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Information Architecture: A Guerilla Guide to Breaking In

Robert Stribley is a Senior Information Architect or “IA” at Razorfish, New York, NY. He’s worked in the IA field for over 12 years and his many clients include Wachovia, Oppenheimer Funds, Ford, The American Red Cross, Women’s Wear Daily and Travel Channel. He also teaches a regular workshop entitled “Introduction to Information Architecture and Design” at the School of Visual Arts. Find him on Twitter as @stribs.

In addition to working as an IA at Razorfish, I enjoy teaching a class in information architecture at the School of Visual Arts here in Manhattan. The number one question students ask me after my full-day workshop is, “How do I get into the field?”

Often, these students are talented designers who want to make the switch from graphic design to interaction design. Sometimes, they’re individuals who are brand new to the field — who’ve simply developed an interest in what sounds like (and is!) a fascinating and potentially rewarding career space.

What’s my answer to these hopeful folks then?

I’ll be honest with you: It’s hard out here for a newbie. While companies are hiring in this field, they now have the luxury of hiring people with a decade or more of experience. Whereas you might’ve busted into this field in the ’90s if you had a friend in the business and a pulse, now employers are looking for skills and experience.

Here are my suggestions, however, for how you can crack the market:

Build a Portfolio

Before you can expect to land a job in information architecture, you’ll need to build a portfolio — and hopefully one which includes a variety of work. “But how can I build a portfolio if I don’t have a job?” you might protest. I agree it’s a bit of a chicken-or-egg problem. There are opportunities out there, however, and in some cases, you can create them.

If you’re working on a project at your current job, which requires an IA deliverable, offer to complete it. Notice a gap that a solid deliverable could fill? Suggest that additional deliverable (a site map, a wireframe), and offer to complete it.

This worked for me as a freelancer who was scrounging for work when the dotcom bubble burst: not only was I able to build out my portfolio, I was also able to bill additional hours. Most companies have some sort of digital presence these days, so even if your current position seems unrelated, you might be able to offer your help with projects and do some work on the clock.

Before I got into this line of work, I worked for a nonprofit organ donation agency, and I offered to help with our first web site. I learned a lot, and when I interviewed at my first web design firm, I was at least able to point to a modicum of experience and, perhaps more importantly, to demonstrate my own initiative in getting into the field. You can do the same.

Investigate Volunteer Opportunities

Not really finding these opportunities at your current job? There’s still a solution: Volunteer your smarts to a nonprofit or a local small business. Hearing that word “volunteer” may make you cringe – especially if you’re currently out of work — but in this competitive landscape, the awarded are given to those willing to go the extra mile to be noticed.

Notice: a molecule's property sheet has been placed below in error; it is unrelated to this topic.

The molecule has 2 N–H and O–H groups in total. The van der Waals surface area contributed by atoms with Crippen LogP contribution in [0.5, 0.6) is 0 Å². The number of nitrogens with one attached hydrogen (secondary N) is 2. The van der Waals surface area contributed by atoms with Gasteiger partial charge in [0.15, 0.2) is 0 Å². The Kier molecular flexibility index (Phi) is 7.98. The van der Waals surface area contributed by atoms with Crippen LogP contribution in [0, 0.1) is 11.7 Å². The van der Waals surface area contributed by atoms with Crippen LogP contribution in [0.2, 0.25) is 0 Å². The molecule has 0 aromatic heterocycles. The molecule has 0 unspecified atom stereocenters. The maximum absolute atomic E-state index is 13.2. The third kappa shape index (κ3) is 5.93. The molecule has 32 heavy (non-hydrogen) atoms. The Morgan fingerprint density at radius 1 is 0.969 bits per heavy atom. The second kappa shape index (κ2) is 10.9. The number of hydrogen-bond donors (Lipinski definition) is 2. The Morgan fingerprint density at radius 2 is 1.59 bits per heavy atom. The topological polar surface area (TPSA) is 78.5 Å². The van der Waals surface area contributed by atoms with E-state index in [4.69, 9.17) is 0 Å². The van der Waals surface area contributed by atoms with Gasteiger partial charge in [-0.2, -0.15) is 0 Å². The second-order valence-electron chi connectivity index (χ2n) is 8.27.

Got a favorite local nonprofit that could use some help with their site? They may not even be aware of the issues. Email them and offer to help. You may not be paid in cash, but you’ll get paid in experience, which has value too. And you can add the work you do to your portfolio.

One great site to help you in your search is Catch a Fire, which lists volunteer opportunities at nonprofits by city and by skill set.

Research Internship and Entry-Level Programs

Some agencies have not just intern positions (which tend to be seasonal) but also programs to attract and hire entry-level employees, who may not have much or any previous experience. Do your research and/or reach out to digital design agencies (like Razorfish!), who might have these programs.

You may have to start out at an entry-level position, but if you prove yourself, you may also be promoted quickly. And you may not even need an IA portfolio to land one of these positions, if you can establish that you have the aptitude for such a position via your previous experience or studies.

Keep Networking

Most larger cities will likely have a UX, IA or Usability presence of some sort. You can find these groups by searching for “information architect,” “user experience,” “usability” or “interaction design” on or LinkedIn. Or simply start your own group if one doesn’t exist. You’re sure to meet other people, whom you can strategize with and learn from.

Yes, there’s still an element of “It’s not what you know, but who you know” in this industry, so developing genuine, fruitful relationships with people in the field can only help your cause. Plus, recruiters tend to make a beeline for these events in the hope of discovering talent.

What haven’t I mentioned? Taking classes, and getting an education. These seem like obvious initial steps to me. And frankly, I didn’t take a single class in information architecture before entering the field. (I studied journalism and English, which are certainly good fields to have as a background.) Of course, educating yourself can only help you, but taking classes is also simply another way to ensure you’re accumulating experience and connections, which mean more to recruiters in this field, honestly.

Good luck breaking into the field! I hope to see you out there.

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